Barkhorn: This was my least favorite Girls episode in the history of Girls episodes.
It begins with Hannah finding out that her grandmother is about to die. She rushes to the hospital, where her mother, two aunts, and cousin are gathered. She spends the next few days tending to her grandmother and navigating the inevitable family drama that arises when a loved one is sick.
In theory, this is a great set-up for a Girls episode. It’s a classic TV scenario. Countless shows have had a “character goes home to tend to ailing relative” episode: The West Wing, Sex and the City, New Girl, to name a few. And Girls thrives on tweaking pop-culture tropes in playful ways. The entire premise of the series—four girlfriends navigating life in New York City—is, after all, a sendup of Sex and the City.
But there’s nothing funny or interesting or subversive about this episode. It was a relentless—and annoyingly earnest—parade of cliches. The dying matriarch who just wants the next generation to get hitched, and who miraculously revives after learning that one of her descendants is engaged: That was a plotline in The Help. The squabbling adult sisters who relish cutting each other down during a family crisis: I’ve seen that in August: Osage County, and the Sex and the City episode where Miranda’s mom dies, and nearly every other movie or TV show that involves a death in the family. The mother who tells her daughter she’s special and perfect and shouldn’t settle for a loser boyfriend: She’s everywhere.
Again, there’s nothing wrong with the episode borrowing these themes from other places; as I said, part of what makes Girls distinctive is its ability to do something unexpected with the familiar. But this episode fails to do anything new with these familiar plots and subplots. They’re presented uncritically, without the implicit commentary Girls usually offers cliches.
So this is all a long way of saying: This was my least favorite Girls episode because it wasn’t really a Girls episode at all. It was a mediocre hodgepodge of stories from other shows I like better.
But what did you guys think?
Fetters: Let’s talk about clichés for a second, because I think there are two kinds of clichés. Some clichés are dumb, lazy tropes that pop culture works seem to only learn from each other—like the foot-pop, or the song winback, or the romantic miscommunication that only gets sorted out after someone has sprinted to and/or through an airport. (Or, yes, the “Grandma’s not dying anymore ’cause the grandkids are getting hitched!”) But there are other clichés that are common because they’re rooted in a common experience. As entertainment writers, we’re kind of contractually required to hate pop culture’s tropes and clichés, but I’ll admit that this latter category is the kind I hate less—and I think a lot of “family” tropes on TV fall into it.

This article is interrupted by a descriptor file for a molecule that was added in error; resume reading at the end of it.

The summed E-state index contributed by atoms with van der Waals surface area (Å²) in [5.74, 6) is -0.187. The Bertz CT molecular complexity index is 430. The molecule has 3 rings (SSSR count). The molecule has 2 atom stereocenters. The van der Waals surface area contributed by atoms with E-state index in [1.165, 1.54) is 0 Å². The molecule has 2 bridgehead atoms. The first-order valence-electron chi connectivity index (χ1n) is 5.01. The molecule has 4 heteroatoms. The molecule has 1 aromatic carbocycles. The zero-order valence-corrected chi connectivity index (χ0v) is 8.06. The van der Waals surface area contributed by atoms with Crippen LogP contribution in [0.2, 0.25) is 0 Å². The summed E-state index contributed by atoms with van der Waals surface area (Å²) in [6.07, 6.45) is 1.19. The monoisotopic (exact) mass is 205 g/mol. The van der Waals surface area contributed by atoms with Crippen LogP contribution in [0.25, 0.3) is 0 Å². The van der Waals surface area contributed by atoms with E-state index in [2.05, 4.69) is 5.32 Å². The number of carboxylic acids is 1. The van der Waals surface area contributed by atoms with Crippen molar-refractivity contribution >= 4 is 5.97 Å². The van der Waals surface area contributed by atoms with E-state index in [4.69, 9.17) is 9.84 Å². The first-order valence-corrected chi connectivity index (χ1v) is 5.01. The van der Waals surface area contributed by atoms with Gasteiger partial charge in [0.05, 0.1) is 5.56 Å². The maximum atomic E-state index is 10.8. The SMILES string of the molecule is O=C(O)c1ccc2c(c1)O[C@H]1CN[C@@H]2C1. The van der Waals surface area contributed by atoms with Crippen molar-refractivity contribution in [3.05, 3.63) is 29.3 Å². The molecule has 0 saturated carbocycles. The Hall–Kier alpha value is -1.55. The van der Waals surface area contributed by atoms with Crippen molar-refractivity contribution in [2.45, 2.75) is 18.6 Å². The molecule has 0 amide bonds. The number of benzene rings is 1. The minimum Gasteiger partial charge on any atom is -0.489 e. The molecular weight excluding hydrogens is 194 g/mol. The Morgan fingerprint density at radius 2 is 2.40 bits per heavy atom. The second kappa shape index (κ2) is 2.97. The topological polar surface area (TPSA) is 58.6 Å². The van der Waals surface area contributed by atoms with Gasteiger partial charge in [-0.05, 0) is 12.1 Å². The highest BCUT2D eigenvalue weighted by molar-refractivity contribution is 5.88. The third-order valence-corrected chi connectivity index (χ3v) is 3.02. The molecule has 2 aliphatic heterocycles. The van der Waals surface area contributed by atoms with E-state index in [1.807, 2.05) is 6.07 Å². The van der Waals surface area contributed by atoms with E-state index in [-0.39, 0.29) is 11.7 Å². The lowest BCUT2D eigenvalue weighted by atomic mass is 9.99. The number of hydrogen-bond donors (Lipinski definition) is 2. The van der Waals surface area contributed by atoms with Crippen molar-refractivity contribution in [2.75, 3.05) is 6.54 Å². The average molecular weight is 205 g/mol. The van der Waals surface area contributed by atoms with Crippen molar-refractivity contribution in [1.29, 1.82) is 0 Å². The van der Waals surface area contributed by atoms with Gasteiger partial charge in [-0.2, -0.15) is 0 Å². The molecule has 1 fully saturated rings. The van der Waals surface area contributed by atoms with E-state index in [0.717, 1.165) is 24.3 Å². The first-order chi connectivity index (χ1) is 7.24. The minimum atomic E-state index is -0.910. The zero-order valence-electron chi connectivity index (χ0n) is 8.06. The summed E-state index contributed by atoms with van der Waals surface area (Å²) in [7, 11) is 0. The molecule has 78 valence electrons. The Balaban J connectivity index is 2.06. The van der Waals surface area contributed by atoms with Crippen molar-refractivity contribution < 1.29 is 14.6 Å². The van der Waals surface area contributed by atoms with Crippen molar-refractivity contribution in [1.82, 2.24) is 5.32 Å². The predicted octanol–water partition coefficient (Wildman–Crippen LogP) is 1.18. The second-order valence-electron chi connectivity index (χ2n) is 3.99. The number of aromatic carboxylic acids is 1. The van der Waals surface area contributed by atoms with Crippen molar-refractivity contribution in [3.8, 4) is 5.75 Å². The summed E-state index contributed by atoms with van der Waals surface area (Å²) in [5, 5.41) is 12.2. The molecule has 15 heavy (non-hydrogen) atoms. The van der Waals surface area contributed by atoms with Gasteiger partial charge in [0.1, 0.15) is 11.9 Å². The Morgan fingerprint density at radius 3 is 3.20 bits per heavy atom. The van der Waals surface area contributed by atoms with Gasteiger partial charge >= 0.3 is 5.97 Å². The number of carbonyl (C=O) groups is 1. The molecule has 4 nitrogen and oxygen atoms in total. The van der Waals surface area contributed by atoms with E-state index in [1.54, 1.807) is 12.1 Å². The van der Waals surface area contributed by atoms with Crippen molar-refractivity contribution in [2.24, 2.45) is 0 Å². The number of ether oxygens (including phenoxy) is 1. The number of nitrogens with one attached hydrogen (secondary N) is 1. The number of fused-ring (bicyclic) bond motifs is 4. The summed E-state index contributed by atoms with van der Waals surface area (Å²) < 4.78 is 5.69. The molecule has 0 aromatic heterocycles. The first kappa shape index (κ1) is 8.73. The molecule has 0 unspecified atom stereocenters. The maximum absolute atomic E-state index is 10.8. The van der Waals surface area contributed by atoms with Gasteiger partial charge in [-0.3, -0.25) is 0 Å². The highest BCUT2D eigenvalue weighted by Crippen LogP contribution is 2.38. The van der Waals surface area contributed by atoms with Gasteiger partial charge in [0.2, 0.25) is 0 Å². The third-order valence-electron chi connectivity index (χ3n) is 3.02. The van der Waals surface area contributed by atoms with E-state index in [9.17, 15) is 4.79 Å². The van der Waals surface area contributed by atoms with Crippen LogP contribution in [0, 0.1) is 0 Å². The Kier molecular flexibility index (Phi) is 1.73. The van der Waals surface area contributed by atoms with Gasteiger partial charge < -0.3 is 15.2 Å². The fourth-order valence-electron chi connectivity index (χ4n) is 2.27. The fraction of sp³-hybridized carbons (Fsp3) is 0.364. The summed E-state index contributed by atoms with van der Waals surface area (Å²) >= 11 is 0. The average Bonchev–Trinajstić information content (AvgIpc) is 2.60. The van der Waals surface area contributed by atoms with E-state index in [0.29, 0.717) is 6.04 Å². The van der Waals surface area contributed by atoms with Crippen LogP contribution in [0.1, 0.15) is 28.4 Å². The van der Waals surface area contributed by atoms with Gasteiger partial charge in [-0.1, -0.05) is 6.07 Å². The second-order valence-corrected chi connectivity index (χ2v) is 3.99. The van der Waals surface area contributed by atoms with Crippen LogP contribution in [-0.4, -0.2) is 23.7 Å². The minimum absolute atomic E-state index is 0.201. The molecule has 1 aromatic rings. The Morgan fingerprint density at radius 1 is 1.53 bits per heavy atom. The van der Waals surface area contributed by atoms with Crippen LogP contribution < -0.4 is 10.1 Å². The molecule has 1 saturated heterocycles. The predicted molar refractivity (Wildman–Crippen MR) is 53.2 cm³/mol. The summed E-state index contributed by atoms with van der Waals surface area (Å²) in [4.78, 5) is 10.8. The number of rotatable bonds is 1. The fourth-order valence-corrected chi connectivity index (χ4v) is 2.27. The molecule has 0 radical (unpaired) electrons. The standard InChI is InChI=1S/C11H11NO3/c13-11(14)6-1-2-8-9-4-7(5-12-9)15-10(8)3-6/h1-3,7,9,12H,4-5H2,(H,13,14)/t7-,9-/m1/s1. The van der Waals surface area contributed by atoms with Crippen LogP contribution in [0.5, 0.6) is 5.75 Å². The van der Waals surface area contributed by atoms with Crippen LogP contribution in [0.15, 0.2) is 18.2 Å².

When you live far away and you find out something bad has happened (or is happening) to a family member you’re close to, what do you do? You go to them. And sometimes, it’s an episode. Reunions nobody expected ensue, and coupled with the emotional upheaval of the occasion, often there are suddenly all these feelings and tensions nobody’s prepared for. I'm sure we can all think of many movies and TV shows this happens in (I’ll add more: Big Fish! Garden State! Forrest Gump!), but I'm sure we can all also think of times when we’ve witnessed or been implicated in this very scenario. When I see it in pop culture, it often does remind me of my own experiences or those of people I know. (I guess that could be taken as a sign that I live a tropey, clichéd life, or hang out with tropey, clichéd people. Which could require some soul-searching on my own time.)
But, anyway: That’s why I actually liked this episode of Girls. It showed things that were familiar to me not just from pop culture but also from life.
With this episode, Girls applied its own darkly comic filter to the universal truth that family is forever forever—and for as long as family members remain on decent terms, they’re obligated to keep crossing paths again and again pretty much until they die. As Girls puts it, family means you’ll just keep encountering that person who taught you what masturbating was when you were little, well into your adult years; family means some infamous events from your shared history will never really be laid to rest or politely forgotten, but rather pointed to again and again and labeled “where things went wrong” or “that moment we all knew you’d turn out to be an asshole.” In my family, it’s the time when my cousin and I were six and seven and drew a mean cartoon of another cousin we were mad at, who cried and told on us when she found it. In Hannah’s, it’s when Hannah explained to her cousin Rebecca that her dad had been nabbed for insider trading and that she probably wouldn’t ever see him again.